Protecting Religious Freedom
Today is Religious Freedom Day, marking the anniversary of the passage of Thomas Jefferson’s Virginia Statute for Religious Freedom, which ultimately provided the inspiration and framework of the First Amendment’s religion clauses. In his Religious Freedom Day Proclamation President Obama calls on us to “celebrate America’s legacy of religious liberty” and “resolve once more to advance religious freedom in our time.”
One way that the federal government seeks to ensure that these principles are put into practice is through enforcement of the Religious Land Use and Institutionalized Persons Act (RLUIPA). Passed by unanimous consent in 2000 with the support of a religiously and ideologically diverse coalition of groups, RLUIPA seeks to ensure religious freedom in two important areas: the ability of religious communities to build places of worship and other religious institutions, and the ability of prisoners and other persons confined to institutions to continue to practice their faiths.
Prior to RLUIPA, Congress had found widespread discrimination against places of worship in local zoning decisions: discrimination against minority faiths, against Christian churches with members from racial minorities, and against smaller and newer churches. Congress also found that places of worship as a category faced discrimination, excluded from zones where nonreligious places of assembly, like fraternal organizations, theaters, and community centers were permitted.
As Senator Orrin Hatch and the late Senator Edward Kennedy, RLUIPA’s Senate sponsors, noted: “The right to assemble for worship is at the very core of the free exercise of religion. Churches and synagogues cannot function without a physical space adequate to their needs and consistent with their theological requirements.” Congress thus passed RLUIPA, which prevents discrimination against religious institutions in zoning and landmarking decisions, and also prevents application of these laws in ways that imposes a “substantial burden” on religious exercise without a compelling government reason. Suits may be brought by the affected religious institutions or individuals, as well as by the Department of Justice.
A Department of Justice report on the 10th anniversary of RLUIPA found that the law had a “dramatic impact in its first ten years on protecting the religious freedom of and preventing religious discrimination against individuals and institutions seeking to exercise their religions through construction, expansion, and use of property.” The report noted that these cases represented a wide range of religious groups, including Christians, Jews, Muslims, Sikhs, people who practice Native American traditional religions, and many others, and arose in a wide range of settings, including churches, synagogues, mosques and other places of worship, religious schools, prayer meetings in homes, and faith-based social services such as homeless shelters, group homes, and soup kitchens.
RLUIPA’s land use protections continue to protect a wide range of religious institutions. Recent cases include helping a small independent church in Mississippi and a large Hispanic Southern Baptist Church in Arizona to locate in downtown areas on an equal basis with nonreligious assemblies; winning a consent decree to permit a Buddhist congregation in Walnut, California to construct a temple; helping win the right for a small Hasidic Jewish congregation to locate in a residential neighborhood in Los Angeles; and obtaining a consent decree allowing an Islamic Center in Lomita, California, to replace its aging and inadequate complex with a single mosque building.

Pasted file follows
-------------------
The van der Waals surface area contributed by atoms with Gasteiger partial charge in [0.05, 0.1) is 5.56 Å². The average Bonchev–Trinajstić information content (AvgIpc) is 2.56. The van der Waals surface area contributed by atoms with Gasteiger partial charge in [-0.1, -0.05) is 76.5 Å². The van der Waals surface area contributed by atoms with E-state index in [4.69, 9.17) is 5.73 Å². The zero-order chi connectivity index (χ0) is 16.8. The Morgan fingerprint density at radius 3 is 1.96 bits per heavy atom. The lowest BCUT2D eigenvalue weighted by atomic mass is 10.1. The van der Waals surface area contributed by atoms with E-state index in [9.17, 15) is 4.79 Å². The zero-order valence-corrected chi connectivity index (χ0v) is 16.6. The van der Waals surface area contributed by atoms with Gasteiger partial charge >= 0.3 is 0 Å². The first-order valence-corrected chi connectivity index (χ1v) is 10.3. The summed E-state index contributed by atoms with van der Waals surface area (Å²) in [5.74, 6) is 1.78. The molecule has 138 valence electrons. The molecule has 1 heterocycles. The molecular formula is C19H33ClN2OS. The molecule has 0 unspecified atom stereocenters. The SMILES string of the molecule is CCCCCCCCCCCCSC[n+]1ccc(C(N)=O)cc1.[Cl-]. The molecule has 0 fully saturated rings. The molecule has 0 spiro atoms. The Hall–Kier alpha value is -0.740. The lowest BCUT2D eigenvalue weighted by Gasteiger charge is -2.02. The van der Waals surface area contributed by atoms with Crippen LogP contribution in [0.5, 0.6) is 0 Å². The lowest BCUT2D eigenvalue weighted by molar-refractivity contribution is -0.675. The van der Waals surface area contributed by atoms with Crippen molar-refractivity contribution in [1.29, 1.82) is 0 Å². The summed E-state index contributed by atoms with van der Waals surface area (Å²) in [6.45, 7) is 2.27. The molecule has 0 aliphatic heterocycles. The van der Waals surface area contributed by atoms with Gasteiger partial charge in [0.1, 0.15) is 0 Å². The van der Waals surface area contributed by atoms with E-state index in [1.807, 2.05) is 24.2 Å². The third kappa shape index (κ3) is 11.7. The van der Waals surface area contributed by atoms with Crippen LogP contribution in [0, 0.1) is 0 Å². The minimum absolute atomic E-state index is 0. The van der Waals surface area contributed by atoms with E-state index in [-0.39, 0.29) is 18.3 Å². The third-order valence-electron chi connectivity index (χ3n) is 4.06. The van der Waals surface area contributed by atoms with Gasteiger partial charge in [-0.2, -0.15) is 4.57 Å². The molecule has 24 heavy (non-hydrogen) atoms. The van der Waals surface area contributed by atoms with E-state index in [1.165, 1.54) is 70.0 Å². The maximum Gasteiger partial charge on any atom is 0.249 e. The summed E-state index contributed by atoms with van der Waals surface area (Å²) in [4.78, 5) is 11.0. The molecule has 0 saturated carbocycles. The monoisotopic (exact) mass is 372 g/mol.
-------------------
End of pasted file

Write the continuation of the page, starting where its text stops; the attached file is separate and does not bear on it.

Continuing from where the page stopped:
RLUIPA also protects the religious freedom rights of persons confined to prisons, jails, mental institutions and state-run nursing homes. While security and other unique needs of such institutions will mean that people in them do not have all the freedoms they have outside of them, Senators Hatch and Kennedy noted that “some institutions restrict religious liberty in egregious and unnecessary ways” and that “prison officials sometimes impose frivolous or arbitrary rules” such as denying matzo bread to Jews at Passover or refusing to allow prisoners to wear small crosses that did not pose security risks. In December 2013, the Department of Justice won a Preliminary Injunction against the State of Florida requiring it to offer Kosher meals to prisoners whose faith requires them, and the Department recently reached a consent decree with a county jail in South Carolina to allow prisoners to obtain religious texts, secondary religious materials, and religious items used in worship.
The values embodied in RLUIPA are universal ideals. Department of Justice attorneys have provided technical assistance on issues involving construction of places of worship to government officials in Spain, Indonesia, Bosnia-Herzegovina, and other countries wrestling with these same issues. In 2012, the Islamic Center of Murfreesboro, Tennessee won the right to move into its new mosque with the help of a RLUIPA suit brought by the Department of Justice. On the day of the court decision, the mosque’s Imam, Sheikh Ossama Bahloul, remarked that America’s dedication to religious freedom can serve as a model for others around the world, and added: “I think this is an opportunity for us all to celebrate the freedom and liberty that, in fact, exist in America and to teach our young people to believe even more in the U.S. Constitution.”
Melissa Rogers is Special Assistant to the President and Executive Director of the White House Office of Faith-based and Neighborhood Partnerships. Eric Treene is Special Counsel for Religious Discrimination at the Department of Justice.
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